People using an Employee Car Lease program have the option of getting the benefit of the No Claim Bonus at the end of the lease period. Thanks to BHPian pjbiju for sharing this info.
The NCB can be transferred when the company is transferring the vehicle to the employee. There is an endorsement clause in the Indian Motor Tariff GR 27 (e).
(e) "The percentage of NCB earned on a vehicle owned by an institution during the period when it was allotted to and exclusively operated by an employee should be passed on to the employee if the ownership of the vehicle is transferred in the name of the employee. This will however require submission of a suitable letter from the employer confirming that prior to transfer of ownership of the vehicle to the employee, it was allotted to and exclusively operated by the employee during the period in which the NCB was earned."This will save the employee quite a bit of money. All you need is a letter from the employer as described above.
I would like to add one more thing. You are eligible to transfer your NCB even across insurance companies that comes under the GIC umbrella.
To quote an example, my previous car (tata indica) was insured with national insurance, when i sold it, i got the NCB from national insurance and produced the same to my new insurer (United India Assurance), got a Rs.30% or around Rs.8000 on my new car(mahindra scorpio).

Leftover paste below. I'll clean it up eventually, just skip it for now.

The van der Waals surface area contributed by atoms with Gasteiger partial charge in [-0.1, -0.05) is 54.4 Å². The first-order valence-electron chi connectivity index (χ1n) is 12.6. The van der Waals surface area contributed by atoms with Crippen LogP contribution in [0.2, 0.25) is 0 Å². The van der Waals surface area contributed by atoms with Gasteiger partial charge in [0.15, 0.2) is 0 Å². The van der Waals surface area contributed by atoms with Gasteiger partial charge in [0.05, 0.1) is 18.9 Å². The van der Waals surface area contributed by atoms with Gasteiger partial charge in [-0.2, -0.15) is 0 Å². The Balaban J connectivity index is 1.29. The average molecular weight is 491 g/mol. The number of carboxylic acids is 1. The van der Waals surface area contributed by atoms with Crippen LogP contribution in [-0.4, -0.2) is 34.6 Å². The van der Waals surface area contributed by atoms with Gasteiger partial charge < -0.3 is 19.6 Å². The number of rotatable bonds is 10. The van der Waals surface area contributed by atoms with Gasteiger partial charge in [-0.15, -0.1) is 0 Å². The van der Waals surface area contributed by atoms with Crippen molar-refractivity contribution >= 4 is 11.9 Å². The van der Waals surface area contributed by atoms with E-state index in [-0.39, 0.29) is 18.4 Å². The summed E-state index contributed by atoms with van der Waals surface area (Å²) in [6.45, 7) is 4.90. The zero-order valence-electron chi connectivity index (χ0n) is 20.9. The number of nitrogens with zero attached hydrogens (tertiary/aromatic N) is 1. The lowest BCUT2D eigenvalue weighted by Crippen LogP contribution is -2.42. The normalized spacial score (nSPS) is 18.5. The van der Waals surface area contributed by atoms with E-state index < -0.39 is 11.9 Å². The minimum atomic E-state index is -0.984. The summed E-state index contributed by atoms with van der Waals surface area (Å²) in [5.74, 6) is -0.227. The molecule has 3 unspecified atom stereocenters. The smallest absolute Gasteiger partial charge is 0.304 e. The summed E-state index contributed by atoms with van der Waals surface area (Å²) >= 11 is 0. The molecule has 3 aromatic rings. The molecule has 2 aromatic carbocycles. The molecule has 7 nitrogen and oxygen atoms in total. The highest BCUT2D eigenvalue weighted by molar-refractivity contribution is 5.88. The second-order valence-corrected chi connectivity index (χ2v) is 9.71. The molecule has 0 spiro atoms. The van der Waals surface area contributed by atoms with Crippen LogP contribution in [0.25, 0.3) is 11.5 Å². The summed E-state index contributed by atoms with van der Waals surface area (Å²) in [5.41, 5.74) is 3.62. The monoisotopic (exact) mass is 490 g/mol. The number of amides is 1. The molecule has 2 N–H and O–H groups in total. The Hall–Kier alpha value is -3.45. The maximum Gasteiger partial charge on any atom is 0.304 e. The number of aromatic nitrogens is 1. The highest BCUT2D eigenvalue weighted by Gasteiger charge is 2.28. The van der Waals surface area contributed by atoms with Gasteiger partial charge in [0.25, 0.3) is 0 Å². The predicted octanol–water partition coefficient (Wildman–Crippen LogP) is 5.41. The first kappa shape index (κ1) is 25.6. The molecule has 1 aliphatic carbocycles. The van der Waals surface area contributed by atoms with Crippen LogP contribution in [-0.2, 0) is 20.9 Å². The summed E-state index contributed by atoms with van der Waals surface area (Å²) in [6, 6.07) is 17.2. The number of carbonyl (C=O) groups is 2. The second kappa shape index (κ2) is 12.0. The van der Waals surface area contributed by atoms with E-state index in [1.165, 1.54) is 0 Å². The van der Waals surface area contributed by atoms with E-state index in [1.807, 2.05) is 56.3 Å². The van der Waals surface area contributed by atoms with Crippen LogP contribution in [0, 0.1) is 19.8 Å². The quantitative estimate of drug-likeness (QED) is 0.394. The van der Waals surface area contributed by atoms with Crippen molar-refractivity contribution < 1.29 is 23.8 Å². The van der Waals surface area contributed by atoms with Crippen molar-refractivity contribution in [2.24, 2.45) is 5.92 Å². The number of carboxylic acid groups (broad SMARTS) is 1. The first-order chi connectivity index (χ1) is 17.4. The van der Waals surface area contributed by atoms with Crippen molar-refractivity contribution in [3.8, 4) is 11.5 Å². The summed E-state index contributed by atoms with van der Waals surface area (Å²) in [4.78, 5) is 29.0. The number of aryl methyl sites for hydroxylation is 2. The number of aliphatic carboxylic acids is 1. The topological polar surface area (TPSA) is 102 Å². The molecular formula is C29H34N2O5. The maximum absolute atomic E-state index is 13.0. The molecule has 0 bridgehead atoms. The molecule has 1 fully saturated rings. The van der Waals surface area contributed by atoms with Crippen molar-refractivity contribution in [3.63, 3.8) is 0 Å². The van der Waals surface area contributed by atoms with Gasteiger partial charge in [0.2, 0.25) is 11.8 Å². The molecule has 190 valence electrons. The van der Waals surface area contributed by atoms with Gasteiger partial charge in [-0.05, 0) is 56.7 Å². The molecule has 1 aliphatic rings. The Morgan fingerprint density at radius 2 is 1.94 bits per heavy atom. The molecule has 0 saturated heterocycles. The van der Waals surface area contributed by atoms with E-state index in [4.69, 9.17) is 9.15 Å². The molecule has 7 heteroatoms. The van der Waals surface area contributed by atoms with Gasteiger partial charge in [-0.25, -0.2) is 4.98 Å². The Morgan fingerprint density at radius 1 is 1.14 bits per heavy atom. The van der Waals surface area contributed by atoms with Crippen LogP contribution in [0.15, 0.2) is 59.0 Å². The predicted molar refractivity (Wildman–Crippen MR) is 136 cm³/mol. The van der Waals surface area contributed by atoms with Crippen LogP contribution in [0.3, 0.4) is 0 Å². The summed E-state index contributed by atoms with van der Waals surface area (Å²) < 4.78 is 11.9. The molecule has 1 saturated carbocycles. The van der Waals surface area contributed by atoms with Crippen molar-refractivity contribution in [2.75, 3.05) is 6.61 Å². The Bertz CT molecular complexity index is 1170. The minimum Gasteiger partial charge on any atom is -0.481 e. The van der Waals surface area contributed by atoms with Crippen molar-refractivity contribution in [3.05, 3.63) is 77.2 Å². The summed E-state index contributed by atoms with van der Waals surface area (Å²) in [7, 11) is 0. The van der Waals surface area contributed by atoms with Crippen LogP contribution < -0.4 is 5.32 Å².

My many thanks for the information,i am cursing myself cause i have never made a claim in my life but i have changed many cars in my life recent one being on 29th last month,
iam thinking how much i could have saved if this article had come earlier sigh......
Its a major eye-opener for me. I never knew this existed.
Thanks ajmat! Never knew about this...
I am currently in the 65% rebate bracket.
Never claim for any minor damages. Saves you LOTS in the long run.
nice stuff ajmat... !!! major eye opener
I have a NCB of 65% in my car insurance ... Not one claim over past 11 years and 5 cars
Have been transferring insurance to the latest car to take benefit of this..
Another trick if you have more than a car in your name - transfer the policy with highest NCB to the most expensive car in your house..and take a new policy at the depreciated cost of the old car.. you will definitely save some money.
( you can transfer your 2 wheeler insurance as well !! )
Thank you very much ajmat. I made this mistake.
w 12: you said...>> you can transfer your 2 wheeler insurance as well !!
Is this possible? So can use my Splendor NCB for new honda city? Has any one used existing two wheeler NCB for car? If yes how much can we save?
Please let me know.
Think about it:
1. Its only logical that the risk (and therefore premium) on no-claimers should be less.
2. Its also a way for Insurance co's to demotivate you from making frequent claims. When a coconut broke the rear windscreen of my Honda, I didnt claim.
I dont think you can transfer NCB from 2 wheeler to 4 wheeler.
For example My Bullet although only 3 years old , has a NCB of 65% as I transferred same ploicy from My Earlier Shaolin - Shogun -kinetic honda - RD 350
Gurus one more info need . Does NCB % increase every year ?
Like for example this year the insurance compay will give 5 % NCB .
Next year if you dont claim anything ,it will be 10 % and next year 15 % and so on ?
Awesum ,i love this forum :)
Wow! I never knew that NCB can be transferred. So if i have 30% on my existing WagonR and i decide to go for a new car, and transfer the NCB, they deduct 30% from the total insurance amt. of the new car? Thats awesome ajmat...Thanks